Saturday, May 13

Breakfast at the Villa was okay, but not as good as the one in Varenna. The servers here rolled the buffet cart to our table and served us. The room is used for both breakfast and dinner, and is quite elegant at night.
After another leisurely morning we took a short taxi ride to the Hertz office in Siena. Maritza had pre-paid for our car with AAA, $378 for the week. The only additional charge was adding me as a second driver, 32 euros, to be paid at the point of return. The Siena office closes at 12:30 pm on Saturday and is closed all day on Sunday; therefore, we encountered a bit of a line when we arrived at 11:20 am. After waiting for 30 minutes it took an additional 40 minutes to actual get the car—there was some confusion about the deductible. We had documentation that the deductible was 100 euro although the young man behind the counter insisted it was 900 euro. That was eventually worked out. Then we were given a slip of paper and told to mark all the damage on the car onto the paper. Well, the cars in the lot were all in a sorry state. Ours was not too bad, but we asked him to do it for us and it took a while. He noted every minor dent and tiny, little scratch. We were given a diesel that got good mileage.

While we were at the Hertz office we offered sympathy to a man who was getting another car as he had put the wrong gas in his first vehicle. It was a Ford Fiesta and he just assumed it took regular when it actually took diesel. He made a costly mistake, but had a good attitude about it. Moral of the story: check what type of gas your car takes or you may find yourself stranded and out a lot of money.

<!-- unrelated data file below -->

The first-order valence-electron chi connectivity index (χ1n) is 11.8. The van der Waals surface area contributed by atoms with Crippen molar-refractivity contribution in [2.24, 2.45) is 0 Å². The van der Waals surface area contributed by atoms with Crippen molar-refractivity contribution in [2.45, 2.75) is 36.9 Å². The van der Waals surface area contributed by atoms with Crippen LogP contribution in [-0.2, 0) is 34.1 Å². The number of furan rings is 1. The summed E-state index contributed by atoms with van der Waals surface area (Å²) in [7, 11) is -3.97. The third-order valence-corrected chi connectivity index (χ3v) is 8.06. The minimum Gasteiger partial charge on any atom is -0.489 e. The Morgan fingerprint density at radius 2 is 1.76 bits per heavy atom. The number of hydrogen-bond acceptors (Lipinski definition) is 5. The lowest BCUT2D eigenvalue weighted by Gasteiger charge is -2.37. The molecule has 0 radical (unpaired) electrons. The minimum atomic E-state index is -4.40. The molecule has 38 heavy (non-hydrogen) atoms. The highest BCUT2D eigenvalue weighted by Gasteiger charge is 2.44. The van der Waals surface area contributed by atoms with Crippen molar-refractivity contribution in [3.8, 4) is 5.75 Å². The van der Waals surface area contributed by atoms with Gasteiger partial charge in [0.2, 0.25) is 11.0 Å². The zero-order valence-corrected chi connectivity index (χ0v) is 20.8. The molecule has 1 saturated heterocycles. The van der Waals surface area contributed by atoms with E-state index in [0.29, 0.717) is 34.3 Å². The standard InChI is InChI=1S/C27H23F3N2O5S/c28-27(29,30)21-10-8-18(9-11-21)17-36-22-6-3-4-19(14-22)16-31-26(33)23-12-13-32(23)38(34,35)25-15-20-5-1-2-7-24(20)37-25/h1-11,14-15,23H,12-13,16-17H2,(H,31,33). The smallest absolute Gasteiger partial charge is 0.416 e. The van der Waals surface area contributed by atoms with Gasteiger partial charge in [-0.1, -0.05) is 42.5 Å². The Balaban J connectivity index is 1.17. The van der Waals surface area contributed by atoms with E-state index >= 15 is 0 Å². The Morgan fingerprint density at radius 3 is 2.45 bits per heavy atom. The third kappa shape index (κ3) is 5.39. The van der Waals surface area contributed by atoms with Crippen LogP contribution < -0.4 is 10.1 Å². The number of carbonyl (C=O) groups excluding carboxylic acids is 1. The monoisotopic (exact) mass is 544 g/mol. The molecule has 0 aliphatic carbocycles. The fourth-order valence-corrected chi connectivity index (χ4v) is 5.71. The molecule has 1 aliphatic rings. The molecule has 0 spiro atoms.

Maritza did the driving and I was the navigator. I drove a manual for 14 years, but I’ve been driving an automatic for the past five. Maritza still drives a manual at home. I must say, she did an excellent job and we managed to do a lot of touring without incident, although we both held our breath the first time we took a hairpin turn with a large truck coming towards us in the opposite direction. The roads we traveled were sinuous two lanes—one lane in each direction—no shoulders. The Tuscan countryside is beautiful, but frustrating for me, the shutterbug. You can see it, but you can’t stop to get the shot. Red poppies dotted the landscape, olive trees and vineyards lined up waiting for me to do my thing, but opportunities were limited at best. Even if an opportunity opened up to stop, there would be someone tailgating, too dangerously close to try to pull over. I would just have to be happy with my memories.

I had printed out directions for our numerous destinations for the week on, but they were not of much use. The towns do not post street names, the roads only occasionally give numbers. The way to get around is to follow the signs pointing to a town. Between these signs and the traffic circles, it is rather easy to get around.  I had a great map of Tuscany by The Rough Guide, waterproof and plastic—very easy to read. I took removable color tabs and marked all the towns we would be visiting. We never got lost.